Harnessing creativity for change: The art of resilience

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Call for submissions for upcoming international art exhibition. © GFDRR
Call for submissions for upcoming international art exhibition. © GFDRR

Art is the queen of all sciences, communicating knowledge to all the generations of the world. -Leonardo da Vinci


The Great Wave off Kanagawa, by Hokusai
The Great Wave off Kanagawa, by Hokusai

Scientists are constantly getting better at knowing when the next hurricane, landslide, or flood will happen. However, science communication about these disasters lags behind. As Leonardo da Vinci described, art has a unique power to communicate this type of knowledge to people everywhere.   

Natural events and disasters of the past have influenced some of the most iconic art of our time. From Turner’s sunsets to Mary Shelley’s Frankenstein – both were composed in the shadow of the greatest volcanic eruption of our age, Mount Tambora in 1815. The Great Wave off Kanagawa by Japanese artist Hokusai (c. 1829–33) has been interpreted as a warning about tsunami risk. In an era of increasing natural hazards and climate change, art can also communicate the future risks we face.

Art can inspire people to think about disaster risk and resilience in ways that science, data, and numbers cannot.   This is why the Global Facility for Disaster Reduction and Recovery (GFDRR) Labs and the World Bank Group’s Art Program and have launched a global call for artwork for an upcoming exhibit called The Art of Resilience. Poetry, painting, photography, music and performances can all tell stories across cultural barriers , building empathy for communities who are facing increased risk from hazards and climate change. Emotions evoked by art can convey a sense of urgency for preventing and preparing for disasters.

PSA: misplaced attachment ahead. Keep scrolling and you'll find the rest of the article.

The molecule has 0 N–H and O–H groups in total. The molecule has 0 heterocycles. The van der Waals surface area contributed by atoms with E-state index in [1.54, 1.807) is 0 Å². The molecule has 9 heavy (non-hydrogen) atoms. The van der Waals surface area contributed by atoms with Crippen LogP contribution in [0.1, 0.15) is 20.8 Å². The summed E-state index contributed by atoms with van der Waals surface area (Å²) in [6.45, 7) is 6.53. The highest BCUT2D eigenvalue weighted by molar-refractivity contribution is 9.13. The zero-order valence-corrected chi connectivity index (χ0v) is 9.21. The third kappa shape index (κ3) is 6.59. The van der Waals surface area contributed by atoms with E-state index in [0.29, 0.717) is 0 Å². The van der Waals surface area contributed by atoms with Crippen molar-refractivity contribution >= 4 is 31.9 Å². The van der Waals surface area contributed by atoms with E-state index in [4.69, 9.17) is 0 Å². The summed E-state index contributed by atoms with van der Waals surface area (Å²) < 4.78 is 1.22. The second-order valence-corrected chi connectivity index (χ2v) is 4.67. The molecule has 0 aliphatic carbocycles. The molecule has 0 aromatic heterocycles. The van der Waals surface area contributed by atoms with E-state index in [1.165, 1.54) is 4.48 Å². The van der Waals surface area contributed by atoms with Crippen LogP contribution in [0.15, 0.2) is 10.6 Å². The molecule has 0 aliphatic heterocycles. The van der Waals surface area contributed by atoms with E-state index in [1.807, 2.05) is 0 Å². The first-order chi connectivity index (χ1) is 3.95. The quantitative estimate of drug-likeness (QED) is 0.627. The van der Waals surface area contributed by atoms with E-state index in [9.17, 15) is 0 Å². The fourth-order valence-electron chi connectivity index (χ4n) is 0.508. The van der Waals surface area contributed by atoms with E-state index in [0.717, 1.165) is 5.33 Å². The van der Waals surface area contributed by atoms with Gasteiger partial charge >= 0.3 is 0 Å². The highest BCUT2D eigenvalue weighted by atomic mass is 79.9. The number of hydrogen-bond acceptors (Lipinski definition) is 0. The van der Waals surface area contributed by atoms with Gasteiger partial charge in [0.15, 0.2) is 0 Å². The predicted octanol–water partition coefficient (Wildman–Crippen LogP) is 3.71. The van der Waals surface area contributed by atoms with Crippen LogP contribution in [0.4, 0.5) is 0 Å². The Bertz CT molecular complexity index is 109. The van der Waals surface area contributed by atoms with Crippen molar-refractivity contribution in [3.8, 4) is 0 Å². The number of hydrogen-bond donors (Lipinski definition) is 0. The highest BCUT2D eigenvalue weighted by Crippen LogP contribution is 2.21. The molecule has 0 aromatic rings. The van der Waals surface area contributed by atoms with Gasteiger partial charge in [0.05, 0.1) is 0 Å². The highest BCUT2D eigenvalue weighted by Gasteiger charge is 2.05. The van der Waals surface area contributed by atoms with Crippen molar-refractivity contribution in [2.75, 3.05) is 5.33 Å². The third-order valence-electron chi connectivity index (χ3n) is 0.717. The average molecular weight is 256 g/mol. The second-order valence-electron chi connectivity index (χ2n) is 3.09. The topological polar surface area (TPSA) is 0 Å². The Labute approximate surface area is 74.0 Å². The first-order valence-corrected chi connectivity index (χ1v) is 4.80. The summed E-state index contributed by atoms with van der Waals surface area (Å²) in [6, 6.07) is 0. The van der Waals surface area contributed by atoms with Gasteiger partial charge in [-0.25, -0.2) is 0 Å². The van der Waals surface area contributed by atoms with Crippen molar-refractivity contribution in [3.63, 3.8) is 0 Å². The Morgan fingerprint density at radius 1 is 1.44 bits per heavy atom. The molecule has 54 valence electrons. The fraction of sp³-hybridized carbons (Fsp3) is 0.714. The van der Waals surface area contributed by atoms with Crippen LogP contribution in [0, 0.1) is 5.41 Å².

© "City of My Dreams" by Nickson Jeremiah (reproduced with artist’s permission)

We have seen art serve as a convener, a conversation starter, and a source of hope and motivation for people from all over the world.  Last year, on the sidelines of FOSS4G and Understanding Risk Tanzania, a mural challenge brought together young Tanzanian artists to communicate visually about risk and resilience. A 19-year-old self-taught artist from northern Tanzania, Nickson Jeremiah, journeyed across the country to Dar es Salaam to participate in the mural challenge, and ultimately won second place. Jeremiah notes that climate change affects mostly women in his village, who endure long miles to fetch water, collect firewood, and ultimately take care of the family. Motivated by these challenges faced by women, his creation portrays a young woman delicately holding her dream city.

DataSculpture with augmented reality showing population and risk in Catalunya, Spain, over the course of a century.
DataSculpture with augmented reality showing population and risk in Catalunya, Spain, over the course of a century. Photo: © GFDRR